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Twitter deserves credit for continuing to push for more innovative features on its social networking platform. The latest new feature to launch soon is called “Twitter Spaces,” and it’s a cool new voice-based social networking option, in which host moderators on Twitter will be able to invite others to have intimate voice-based conversations on topics that matter. To make Twitter Spaces as attractive as possible to new beta testers, Twitter is adding in a few new options, such as new reaction emojis (the raised fist, the peace sign, the wave) and near real-time audio transcriptions of conversations that take place in these Spaces.
The upside of Twitter Spaces
On one hand, of course, Twitter Spaces sounds truly innovative. While there are other social networking apps such as Clubhouse that already provide “drop-in audio chats” where people can interact via voice online, Twitter appears to be the first of the major social networking platforms where this could become a primary way to connect online.
Imagine being a huge sports fan of a certain team and being invited to have a personal conversation with a player and a head coach. Or imagine just hanging out with your friends and being able to have an impromptu group chat on something like where to meet for dinner and drinks. Instead of trading tweets, comments and DMs, you’d be able to host a voice conversation involving everyone. And, once the audio transcription feature gets hammered out, you’d be able to archive these conversations and (possibly) enable others to view them later.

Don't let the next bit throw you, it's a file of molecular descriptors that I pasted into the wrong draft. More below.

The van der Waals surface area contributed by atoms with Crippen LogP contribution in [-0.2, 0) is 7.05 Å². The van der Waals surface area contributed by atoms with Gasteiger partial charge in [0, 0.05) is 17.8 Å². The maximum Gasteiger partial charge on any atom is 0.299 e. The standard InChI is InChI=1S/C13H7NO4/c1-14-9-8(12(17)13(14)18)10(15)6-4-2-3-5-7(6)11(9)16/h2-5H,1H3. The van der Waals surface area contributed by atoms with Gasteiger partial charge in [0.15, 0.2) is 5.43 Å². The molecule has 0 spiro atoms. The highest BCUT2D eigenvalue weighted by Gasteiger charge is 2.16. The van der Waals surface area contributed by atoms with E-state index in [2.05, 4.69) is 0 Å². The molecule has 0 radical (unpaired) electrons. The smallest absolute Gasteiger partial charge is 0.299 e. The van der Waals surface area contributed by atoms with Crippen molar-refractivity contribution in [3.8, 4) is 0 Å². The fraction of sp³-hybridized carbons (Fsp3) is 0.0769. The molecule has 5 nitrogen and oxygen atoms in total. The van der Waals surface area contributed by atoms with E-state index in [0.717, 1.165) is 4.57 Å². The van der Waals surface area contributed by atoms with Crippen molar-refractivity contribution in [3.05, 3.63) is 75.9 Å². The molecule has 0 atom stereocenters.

The downside of Twitter Spaces
The problem, however, is that earlier movers in this mobile-social space have already encountered all kinds of issues with moderating voice-based commentary. There are some serious questions about user safety and privacy, ranging from abuse and bullying to cancel culture. Already, for example, Clubhouse has come under fire for online conversations that have led to anti-Semitism and harassment of a New York Times reporter.
If you think that Twitter is currently a cesspool of insults, disinformation and cyberbullying, then just wait to see what happens when you give an extra megaphone to these people. If Twitter wants the new Spaces feature to be successful, then it really needs to make sure that it can moderate conversations and ensure that these are “safe spaces” for all to communicate.
Future of Twitter
Clearly, there’s a lot going on at Twitter right now as it tries to find the right mix of free speech and user moderation online. Some new features – such as the highly controversial “Birdwatch” feature – seem designed to clamp down on free speech and censor certain viewpoints. And Twitter has been in the middle of a huge censorship scandal involving former President Donald Trump that has led to thousands of users deactivating their accounts and moving elsewhere. So the hope here is that Twitter makes the new voice-based Spaces social networking feature something that can encourage diversity of thought and expression, and not something that can be used to spy on, monitor and shut down conversations as they happen in real-time. Jack Dorsey, we’re watching you.